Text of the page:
NASHVILLE, Tenn. (WTVF) — Metro Council member Robert Swope is denying he misused his office, as fellow Council members ponder a potential ethics investigation.
That follows reports from NewsChannel 5 Investigates that Swope may have improperly used his position to benefit his own company.
"To be very clear, the material claims made in the NewsChannel 5 stories that have aired over the past six weeks are false," Swope wrote in a letter sent Friday to his colleagues.
"At no time have I ever benefited financially, or otherwise, from any proposed solution, idea, design or concept that I have discussed with Metro over the past 5 years. In addition, there has never been a contract, agreement, or MOU between the City and myself or my company."
Swope responded to a letter sent by nine members of the Metro Council's executive committee following NewsChannel 5's revelation that he had repeatedly attempted to cut deals with the city where he and/or his companies potentially stood to benefit financially.
That letter suggested that, since Swope could face an ethics complaint if a citizen chose to file one, he should preemptively seek guidance from the Metro Board of Ethical Conduct about his actions.
"If you seek an advisory opinion from the Board, that may not prevent a complaint from being filed, but it would demonstrate that you want to have a transparent public resolution about whether how you conduct yourself complies with Metro's ethics laws," said the letter signed by Council member Bob Mendes and eight others.
In late September, NewsChannel 5 Investigates revealed that Swope had approached Metro officials, on behalf of Pale Horse Global Risk Solutions, trying to sell personal protective equipment (PPE) to the city.
Swope, who listed himself as "managing partner" of the company, told NewsChannel 5 that he never really held that title.
Last month, our investigation revealed that Swope had tried to get new Mayor John Cooper to endorse his company's transit plan for Nashville - a plan that would have involved a lease deal between his company and the Metro Transit Authority.
Cooper's legislative liaison Mike Jameson and Council member Bob Mendes both warned Swope that his activities might violate Metro law that bars Council members from using their positions to influence any decisions where they might have a financial interest.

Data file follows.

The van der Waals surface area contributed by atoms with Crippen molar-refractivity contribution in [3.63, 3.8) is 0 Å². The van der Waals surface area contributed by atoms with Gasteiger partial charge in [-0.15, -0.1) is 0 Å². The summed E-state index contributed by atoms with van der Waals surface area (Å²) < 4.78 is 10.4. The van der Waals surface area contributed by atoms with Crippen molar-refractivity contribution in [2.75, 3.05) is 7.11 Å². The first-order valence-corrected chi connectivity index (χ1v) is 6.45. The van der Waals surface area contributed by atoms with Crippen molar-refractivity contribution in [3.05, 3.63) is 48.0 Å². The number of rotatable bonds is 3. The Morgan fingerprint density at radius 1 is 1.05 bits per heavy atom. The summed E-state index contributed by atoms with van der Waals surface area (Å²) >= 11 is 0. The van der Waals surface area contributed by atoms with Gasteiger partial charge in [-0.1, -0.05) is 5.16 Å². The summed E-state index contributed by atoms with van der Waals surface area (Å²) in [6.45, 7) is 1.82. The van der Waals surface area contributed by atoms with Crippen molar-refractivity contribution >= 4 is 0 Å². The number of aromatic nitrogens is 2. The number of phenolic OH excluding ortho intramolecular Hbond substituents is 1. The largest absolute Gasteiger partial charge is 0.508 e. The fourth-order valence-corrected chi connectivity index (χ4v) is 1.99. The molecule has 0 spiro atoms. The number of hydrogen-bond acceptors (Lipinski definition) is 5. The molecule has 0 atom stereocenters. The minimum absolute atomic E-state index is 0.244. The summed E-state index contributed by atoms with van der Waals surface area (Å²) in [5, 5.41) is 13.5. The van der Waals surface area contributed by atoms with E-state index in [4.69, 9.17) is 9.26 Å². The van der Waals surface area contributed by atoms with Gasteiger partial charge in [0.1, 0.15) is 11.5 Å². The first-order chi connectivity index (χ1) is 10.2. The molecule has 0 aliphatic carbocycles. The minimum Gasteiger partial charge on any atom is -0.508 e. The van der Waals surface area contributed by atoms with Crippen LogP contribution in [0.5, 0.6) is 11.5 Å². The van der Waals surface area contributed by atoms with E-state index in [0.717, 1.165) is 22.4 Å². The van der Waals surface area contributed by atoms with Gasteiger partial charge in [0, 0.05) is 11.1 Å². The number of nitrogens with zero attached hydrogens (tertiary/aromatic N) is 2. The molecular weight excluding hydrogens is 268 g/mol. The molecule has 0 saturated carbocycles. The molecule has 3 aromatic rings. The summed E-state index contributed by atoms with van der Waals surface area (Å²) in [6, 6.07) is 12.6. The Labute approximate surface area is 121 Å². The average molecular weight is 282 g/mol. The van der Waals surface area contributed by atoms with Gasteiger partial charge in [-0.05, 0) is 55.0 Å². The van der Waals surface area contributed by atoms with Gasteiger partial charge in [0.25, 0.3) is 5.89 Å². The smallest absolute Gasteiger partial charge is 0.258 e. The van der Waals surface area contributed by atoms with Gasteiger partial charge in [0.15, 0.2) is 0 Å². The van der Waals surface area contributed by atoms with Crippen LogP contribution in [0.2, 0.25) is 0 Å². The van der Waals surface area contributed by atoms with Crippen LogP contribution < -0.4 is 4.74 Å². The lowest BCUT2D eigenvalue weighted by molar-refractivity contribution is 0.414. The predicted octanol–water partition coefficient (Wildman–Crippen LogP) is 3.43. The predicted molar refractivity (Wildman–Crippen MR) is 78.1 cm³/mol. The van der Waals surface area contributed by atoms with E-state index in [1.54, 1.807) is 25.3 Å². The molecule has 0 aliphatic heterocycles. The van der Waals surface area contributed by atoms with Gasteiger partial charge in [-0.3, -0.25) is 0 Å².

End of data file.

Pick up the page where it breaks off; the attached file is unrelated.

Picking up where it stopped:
Swope's response to his colleagues incorrectly suggests that he ceased all activities on behalf of his company after getting that advice.
In fact, in January, Swope hosted a meeting with Verizon representatives in Metro Council offices that, according to his own email, was to discuss his company's transit proposal.
This past April, his partner sent him the company's "confidential" proposal for a development called "Nashville World Healthcare City," saying they needed to get a "letter from the mayor ... to get the operational cash flowing."
Then, within days, an email from Finance Director Kevin Crumbo shows Swope was also proposing a "$500 million interest-free loan arrangement with his Dubai-based company" and the city, "which would be repaid in some manner with a ownership transfer of some portion of infrastructure built with the proceeds."
Again, Crumbo suggested that Swope needed to get legal advice about whether his activities were legal.
In an interview with NewsChannel 5 Investigates, Swope acknowledged that the deals he pushed with the city could have eventually led to him profiting from the arrangements, asking: "What's wrong with that?"
Still, in responding to his colleagues, Swope struck a contrite chord.
"I would like to take this opportunity to apologize to all of you if any of my actions has reflected badly upon this Body," he wrote.
"It was never my intention."
Remember when then-House Speaker Glen Casada went on talk radio and lied about my reporting? What follows is an analysis of Metro Council member Robert Swope's interview today with @DanMandisShow 1/ https://t.co/wSLuX4a0k2— Phil Williams (@NC5PhilWilliams) November 17, 2020
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